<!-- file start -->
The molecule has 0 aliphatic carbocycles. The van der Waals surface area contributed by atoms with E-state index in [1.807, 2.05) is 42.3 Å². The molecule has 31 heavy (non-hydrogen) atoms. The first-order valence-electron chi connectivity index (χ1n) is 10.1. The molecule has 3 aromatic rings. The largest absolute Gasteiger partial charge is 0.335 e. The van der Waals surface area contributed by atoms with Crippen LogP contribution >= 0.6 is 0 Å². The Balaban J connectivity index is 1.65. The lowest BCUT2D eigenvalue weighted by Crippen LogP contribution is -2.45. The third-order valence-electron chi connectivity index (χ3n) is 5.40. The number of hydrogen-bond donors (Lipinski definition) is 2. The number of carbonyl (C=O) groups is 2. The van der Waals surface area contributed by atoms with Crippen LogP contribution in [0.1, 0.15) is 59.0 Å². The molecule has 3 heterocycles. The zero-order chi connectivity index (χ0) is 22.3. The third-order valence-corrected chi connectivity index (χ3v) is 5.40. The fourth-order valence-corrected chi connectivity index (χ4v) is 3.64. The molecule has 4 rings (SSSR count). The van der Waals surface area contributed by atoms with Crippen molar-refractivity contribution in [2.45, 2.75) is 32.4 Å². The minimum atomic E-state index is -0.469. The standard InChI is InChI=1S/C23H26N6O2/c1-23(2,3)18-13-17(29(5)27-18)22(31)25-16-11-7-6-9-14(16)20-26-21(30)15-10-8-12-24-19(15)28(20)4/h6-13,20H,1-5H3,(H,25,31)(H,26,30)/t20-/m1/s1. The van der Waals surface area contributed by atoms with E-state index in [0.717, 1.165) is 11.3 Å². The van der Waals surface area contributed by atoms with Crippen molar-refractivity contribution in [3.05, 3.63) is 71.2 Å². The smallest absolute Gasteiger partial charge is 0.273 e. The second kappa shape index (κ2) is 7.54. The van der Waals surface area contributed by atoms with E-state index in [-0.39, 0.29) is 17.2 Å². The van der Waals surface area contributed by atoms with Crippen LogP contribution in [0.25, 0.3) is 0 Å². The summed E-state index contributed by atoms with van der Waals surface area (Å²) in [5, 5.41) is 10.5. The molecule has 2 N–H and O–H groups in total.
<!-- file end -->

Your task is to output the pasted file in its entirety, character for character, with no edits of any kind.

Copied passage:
The molecule has 0 aliphatic carbocycles. The van der Waals surface area contributed by atoms with E-state index in [1.807, 2.05) is 42.3 Å². The molecule has 31 heavy (non-hydrogen) atoms. The first-order valence-electron chi connectivity index (χ1n) is 10.1. The molecule has 3 aromatic rings. The largest absolute Gasteiger partial charge is 0.335 e. The van der Waals surface area contributed by atoms with Crippen LogP contribution >= 0.6 is 0 Å². The Balaban J connectivity index is 1.65. The lowest BCUT2D eigenvalue weighted by Crippen LogP contribution is -2.45. The third-order valence-electron chi connectivity index (χ3n) is 5.40. The number of hydrogen-bond donors (Lipinski definition) is 2. The number of carbonyl (C=O) groups is 2. The van der Waals surface area contributed by atoms with Crippen LogP contribution in [0.1, 0.15) is 59.0 Å². The molecule has 3 heterocycles. The zero-order chi connectivity index (χ0) is 22.3. The third-order valence-corrected chi connectivity index (χ3v) is 5.40. The fourth-order valence-corrected chi connectivity index (χ4v) is 3.64. The molecule has 4 rings (SSSR count). The van der Waals surface area contributed by atoms with Crippen molar-refractivity contribution in [2.45, 2.75) is 32.4 Å². The minimum atomic E-state index is -0.469. The standard InChI is InChI=1S/C23H26N6O2/c1-23(2,3)18-13-17(29(5)27-18)22(31)25-16-11-7-6-9-14(16)20-26-21(30)15-10-8-12-24-19(15)28(20)4/h6-13,20H,1-5H3,(H,25,31)(H,26,30)/t20-/m1/s1. The van der Waals surface area contributed by atoms with E-state index in [0.717, 1.165) is 11.3 Å². The van der Waals surface area contributed by atoms with Crippen molar-refractivity contribution in [3.05, 3.63) is 71.2 Å². The smallest absolute Gasteiger partial charge is 0.273 e. The second kappa shape index (κ2) is 7.54. The van der Waals surface area contributed by atoms with E-state index in [-0.39, 0.29) is 17.2 Å². The van der Waals surface area contributed by atoms with Crippen LogP contribution in [0.25, 0.3) is 0 Å². The summed E-state index contributed by atoms with van der Waals surface area (Å²) in [5, 5.41) is 10.5. The molecule has 2 N–H and O–H groups in total.